The other mind…the ruthless mind…is also very present in our world. Just as we praise the pure creator…much praise is given to the pure executor. You may have heard the phrase “he’s an absolute killer” when discussing a founder that get’s shit done at all costs…the killer exercises his strategic mind…he dehumanizes the people behind his business interactions. He acts on perfect logic. He moves through people to get to his goal, and as long as he acts in accord with proper business logic, he is true to himself. He is not amoral, although there is a degenerative form of him that can be…he is simply mechanical. In fact he can be perfectly moral…extremely disciplined when it comes to behaving on the right side of ethical lines…but as long as he exists within them…any decision that is to teh advantage of his business or enterprise is the correct one and will be made. He presumes that everyone else acts the same, he anticipates and analyzes the intention of all those around him…he is Machiavelli. I have this mind as well.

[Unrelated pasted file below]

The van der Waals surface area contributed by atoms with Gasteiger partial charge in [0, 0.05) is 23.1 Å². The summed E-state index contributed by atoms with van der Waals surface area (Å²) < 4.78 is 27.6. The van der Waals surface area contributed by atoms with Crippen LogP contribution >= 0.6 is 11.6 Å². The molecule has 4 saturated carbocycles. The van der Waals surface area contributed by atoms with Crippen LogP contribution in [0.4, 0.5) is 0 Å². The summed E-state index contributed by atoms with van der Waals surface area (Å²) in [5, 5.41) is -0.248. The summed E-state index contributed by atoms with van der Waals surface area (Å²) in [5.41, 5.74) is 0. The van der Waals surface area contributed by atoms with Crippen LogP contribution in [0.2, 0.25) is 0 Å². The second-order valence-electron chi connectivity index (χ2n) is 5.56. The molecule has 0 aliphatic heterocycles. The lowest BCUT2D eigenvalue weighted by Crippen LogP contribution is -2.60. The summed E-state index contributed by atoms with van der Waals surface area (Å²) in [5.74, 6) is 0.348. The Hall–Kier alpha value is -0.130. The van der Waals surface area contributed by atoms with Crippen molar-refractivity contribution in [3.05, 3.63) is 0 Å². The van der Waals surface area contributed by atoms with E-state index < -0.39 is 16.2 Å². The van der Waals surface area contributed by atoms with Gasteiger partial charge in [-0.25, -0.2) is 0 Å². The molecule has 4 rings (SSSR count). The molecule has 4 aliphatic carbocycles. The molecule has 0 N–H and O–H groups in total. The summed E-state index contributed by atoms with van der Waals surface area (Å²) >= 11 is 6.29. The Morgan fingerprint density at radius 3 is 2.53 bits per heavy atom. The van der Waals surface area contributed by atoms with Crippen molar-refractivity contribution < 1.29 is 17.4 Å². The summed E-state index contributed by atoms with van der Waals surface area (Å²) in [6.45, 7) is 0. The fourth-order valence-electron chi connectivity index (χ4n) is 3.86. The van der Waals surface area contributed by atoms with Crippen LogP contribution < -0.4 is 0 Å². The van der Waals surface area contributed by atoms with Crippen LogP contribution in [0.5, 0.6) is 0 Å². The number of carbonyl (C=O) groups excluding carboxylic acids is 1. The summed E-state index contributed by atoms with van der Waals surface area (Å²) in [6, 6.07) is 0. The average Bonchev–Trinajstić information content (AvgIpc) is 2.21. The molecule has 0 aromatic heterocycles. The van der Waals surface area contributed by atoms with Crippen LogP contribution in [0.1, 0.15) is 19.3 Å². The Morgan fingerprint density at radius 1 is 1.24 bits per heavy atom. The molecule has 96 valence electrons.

If you were to put these two minds at either end of the empathy-ruthlessness spectrum…I believe most fall somewhere in the middle. Personally, I don’t feel that I am in the middle, but rather I jump from one end of the spectrum, over the middle, to the other…depending on the context of a given moment. I have deep, deep expressions of both minds…which has conflicted me for as along as I can remember…both minds can be so powerful in making progress and living the life you are trying to carve out for yourself…what I have learned with age and experience, is that the empathetic mind is beautiful, the ruthless mind is ugly, and both can be necessary when interacting with a world that is made up of people ruled by both. I try to exist in the beautiful as much as possible. and sometimes it takes the help of a another to remind me when I fall too deep into the ruthless. There are…however…times where living exclusively in the empathetic mind can be detrimental…I wish you could make it through a venture financing without exercising the ruthless mind…at least a little…but you can’t. At some point, when the rubber hits the road, and you move from product and love and relationships and communication to hard numbers, cap tables, and liquidation preferences…it does not benefit you to remain empathetic…even the purest of heart on the other side is excercising something other than pure empathy…there is self interest…business interest…and it is a function of the choice we have made to create within the business realm…as opposed to the arts, or the literary…or the natural…that we must deviate from the precipice of the empathetic mind, on occasion, to move through it. It hurts my heart to live in this reality but we must.